Research and Articles

Did you know??

Young children with developed rhythm skills perform better academically in early school years. Findings of a recent study showed that there was a significant difference in the academic achievement levels of students classified according to rhythmic competency. Students who were achieving at academic expectation scored high on all rhythmic tasks, while many of those who scored lower on the rhythmic test achieved below academic expectation.

Young artists, as compared with their peers, are likely to:

  • Attend music, art and dance classes nearly three times as frequently
  • Participate in youth groups nearly four times as frequently
  • Read for pleasure nearly twice as often
  • Perform community service more than four times as often
  • Music education helps other disciplines of learning.

Prior to a major spurt of neural integration in the brain during the elementary school years, learning occurs through movement and quick emotional associations. For example, by age two, the brain has begun to fuse with the body via marching, dancing and developing a sense of physical rhythm. The more music children are exposed to before they enter school, the more deeply this stage of neural coding will assist them throughout their lives. *according to Don Campbell, author of The Mozart Effect

Research supports that music helps prepare the mind for specific disciplines of learning. One such study referenced in a 1997 article in Neurological Research indicated that music training is far superior to computer instruction in dramatically enhancing children’s abstract reasoning skills, the skills necessary for learning math and science.

Source: “The Relationship between Rhythmic Competency and Academic Performance in First Grade Children,” University of Central Florida, Debby Mitchell

Did you know??

Music study can help kids understand advanced music concepts.. Music involves ratios, fractions, proportions and thinking in space and time.

Did you know??

“Music education can be a positive force on all aspects of a child’s life, particularly on their academic success. The study of music by children has been linked to higher scores on the SAT and other learning aptitude tests, and has proven to be an invaluable tool in classrooms across the country. Given the impact music can have on our children’s education, we should support every effort to bring music into their classrooms.”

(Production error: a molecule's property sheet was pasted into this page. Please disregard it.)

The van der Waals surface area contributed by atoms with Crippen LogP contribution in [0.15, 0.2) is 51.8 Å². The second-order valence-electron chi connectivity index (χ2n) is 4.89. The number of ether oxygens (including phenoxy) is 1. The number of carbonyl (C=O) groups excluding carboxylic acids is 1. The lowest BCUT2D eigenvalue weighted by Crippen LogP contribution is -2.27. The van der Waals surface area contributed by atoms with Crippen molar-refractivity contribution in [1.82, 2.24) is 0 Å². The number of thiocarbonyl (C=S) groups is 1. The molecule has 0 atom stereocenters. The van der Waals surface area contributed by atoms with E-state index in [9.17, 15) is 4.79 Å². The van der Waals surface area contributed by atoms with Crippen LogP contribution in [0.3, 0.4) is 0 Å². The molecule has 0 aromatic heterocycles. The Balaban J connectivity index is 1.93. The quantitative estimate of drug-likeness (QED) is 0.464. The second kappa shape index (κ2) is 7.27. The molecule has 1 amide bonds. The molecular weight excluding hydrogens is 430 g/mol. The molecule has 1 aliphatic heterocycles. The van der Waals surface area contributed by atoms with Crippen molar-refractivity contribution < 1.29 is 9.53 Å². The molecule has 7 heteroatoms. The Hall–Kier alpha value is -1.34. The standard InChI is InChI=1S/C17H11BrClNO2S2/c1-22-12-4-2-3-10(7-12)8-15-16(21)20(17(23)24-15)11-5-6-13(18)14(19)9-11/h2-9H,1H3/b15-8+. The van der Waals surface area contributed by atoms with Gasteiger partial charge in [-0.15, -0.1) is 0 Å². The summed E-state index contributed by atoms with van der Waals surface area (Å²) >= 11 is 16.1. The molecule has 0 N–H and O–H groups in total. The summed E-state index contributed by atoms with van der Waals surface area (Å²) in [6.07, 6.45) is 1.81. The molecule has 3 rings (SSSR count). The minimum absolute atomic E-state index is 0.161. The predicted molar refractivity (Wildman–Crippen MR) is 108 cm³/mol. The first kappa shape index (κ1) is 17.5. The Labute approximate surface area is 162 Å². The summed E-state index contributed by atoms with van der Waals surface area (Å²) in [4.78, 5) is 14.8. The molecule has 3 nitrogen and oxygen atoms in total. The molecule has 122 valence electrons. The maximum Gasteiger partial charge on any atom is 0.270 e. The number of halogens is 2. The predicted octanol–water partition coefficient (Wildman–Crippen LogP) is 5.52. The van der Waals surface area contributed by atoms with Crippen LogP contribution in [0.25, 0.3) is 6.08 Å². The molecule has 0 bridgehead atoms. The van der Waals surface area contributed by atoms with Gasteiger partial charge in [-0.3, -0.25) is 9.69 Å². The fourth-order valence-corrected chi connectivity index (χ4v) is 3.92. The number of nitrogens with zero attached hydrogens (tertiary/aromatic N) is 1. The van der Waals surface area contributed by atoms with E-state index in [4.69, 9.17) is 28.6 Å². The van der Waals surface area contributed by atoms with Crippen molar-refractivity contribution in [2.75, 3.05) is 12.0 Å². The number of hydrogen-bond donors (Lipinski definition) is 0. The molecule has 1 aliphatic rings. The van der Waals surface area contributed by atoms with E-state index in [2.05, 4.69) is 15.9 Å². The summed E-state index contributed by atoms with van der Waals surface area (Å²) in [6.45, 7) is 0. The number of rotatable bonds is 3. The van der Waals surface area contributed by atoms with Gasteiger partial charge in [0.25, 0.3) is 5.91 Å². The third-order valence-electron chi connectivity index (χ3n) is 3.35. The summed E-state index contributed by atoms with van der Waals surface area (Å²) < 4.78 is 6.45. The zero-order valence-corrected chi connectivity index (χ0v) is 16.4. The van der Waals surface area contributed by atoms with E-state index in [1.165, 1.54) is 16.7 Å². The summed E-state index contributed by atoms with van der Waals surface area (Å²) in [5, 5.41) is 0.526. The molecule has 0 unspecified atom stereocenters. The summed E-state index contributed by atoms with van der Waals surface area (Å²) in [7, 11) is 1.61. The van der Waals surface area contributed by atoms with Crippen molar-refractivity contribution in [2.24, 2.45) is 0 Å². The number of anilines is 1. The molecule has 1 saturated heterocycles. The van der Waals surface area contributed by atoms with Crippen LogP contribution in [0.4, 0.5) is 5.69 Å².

>Why is making music important?

The answer is: Making music is fun.

There’s nothing new about that fact; people have known it since before recorded history. Making music brings people together, breaks down barriers and almost always leads to a good time. Playing really well can make you feel like you’re on top of the world. And even if you’re not brimming with talent, doing your best and even messing up occasionally is a lot more engaging than staring at the TV.

Making music is good for the brain.

Over the last decade, a series of new scientific studies has demonstrated a link between active music making-not just passive listening, but actually taking part-and increased brainpower. Young kids who make music show improved spatial-temporal reasoning, which is the foundation of later success in math and science. And they actually get better grades than kids who don’t take music.

Making music is good for your body.

Did you know??

Did you know that making music is a proven stress reducer? And stress on the body has been linked to the performance of the immune system. Studies show that people who make music have had higher levels of melatonin, a revitalized natural production of Human Growth Hormone-even an increase in the immune system’s natural “cancer-killer” cells.

Making music is good for the soul.

Everyone knows that music is beautiful. And beauty helps your peace of mind. But did you know the benefits of music on well-being have been scientifically measured? For example, older people who make music show reduced levels of anxiety, depression and loneliness. Among younger people, those who make music together are less likely to use drugs or get in other kinds of trouble.